An international team of astronomers led by Dr Manfred Pakull at the University of Strasbourg in France has discovered a ‘microquasar’ – a small black hole, weighing only as much as a star, that shoots jets of radio-emitting particles into space.
Called S26, the black hole sits inside a regular galaxy called NGC 7793, which is 13M light-years away in the Southern constellation of Sculptor.
Earlier this year Pakull and colleagues observed S26 with optical and X-ray telescopes (the European Southern Observatory’s Very Large Telescope and NASA’s Chandra space telescope).
Now they have made new observations with CSIRO’s Compact Array radio telescope near Narrabri, NSW. These show that S26 is a near-perfect analogue of the much larger ‘radio galaxies’ and ‘radio quasars’.
Powerful radio galaxies and quasars are almost extinct today, but they dominated the early Universe, billions of years ago, like cosmic dinosaurs. They contain big black holes, billions of times more massive than the Sun, and shoot out huge radio jets that can stretch millions of light-years into space.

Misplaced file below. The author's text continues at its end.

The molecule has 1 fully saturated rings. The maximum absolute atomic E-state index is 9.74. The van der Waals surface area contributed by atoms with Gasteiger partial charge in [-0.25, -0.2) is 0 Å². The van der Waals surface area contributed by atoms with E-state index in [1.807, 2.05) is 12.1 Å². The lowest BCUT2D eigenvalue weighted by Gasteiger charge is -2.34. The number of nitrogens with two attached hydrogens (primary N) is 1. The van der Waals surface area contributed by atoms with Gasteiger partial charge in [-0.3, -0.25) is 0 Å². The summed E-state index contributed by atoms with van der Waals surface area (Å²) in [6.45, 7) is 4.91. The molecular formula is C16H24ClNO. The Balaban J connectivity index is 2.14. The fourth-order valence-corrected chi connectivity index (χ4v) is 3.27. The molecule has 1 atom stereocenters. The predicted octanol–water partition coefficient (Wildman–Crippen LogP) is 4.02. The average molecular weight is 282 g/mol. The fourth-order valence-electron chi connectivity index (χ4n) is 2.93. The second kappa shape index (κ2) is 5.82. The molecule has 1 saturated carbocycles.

Astronomers have been working for decades to understand how these black holes form their giant jets, and how much of the black hole’s energy those jets transmit to the gas they travel through. That gas is the raw material for forming stars, and the effects of jets on star-formation have been hotly debated.
'Measuring the power of black hole jets, and therefore their heating effect, is usually very difficult,' said co-author Roberto Soria (University College London), who carried out the radio observations.
'With this unusual object, a bonsai radio quasar in our own backyard, we have a unique opportunity to study the energetics of the jets.'
Using their combined optical, X-ray and radio data, the scientists were able to determine how much of the jet’s energy went into heating the gas around it, and how much went into making the jet glow at radio wavelengths.
They concluded that only about a thousandth of the energy went into creating the radio glow.
'This suggests that in bigger galaxies too the jets are about a thousand times more powerful than we’d estimate from their radio glow alone,' said Dr Tasso Tzioumis of CSIRO Astronomy and Space Science.
'That means that black hole jets can be both more powerful and more efficient than we thought, and that their heating effect on the galaxies they live in can be stronger.'
The study was made possible by a recent upgrade to the Compact Array, which can now do work of this kind five times faster than before.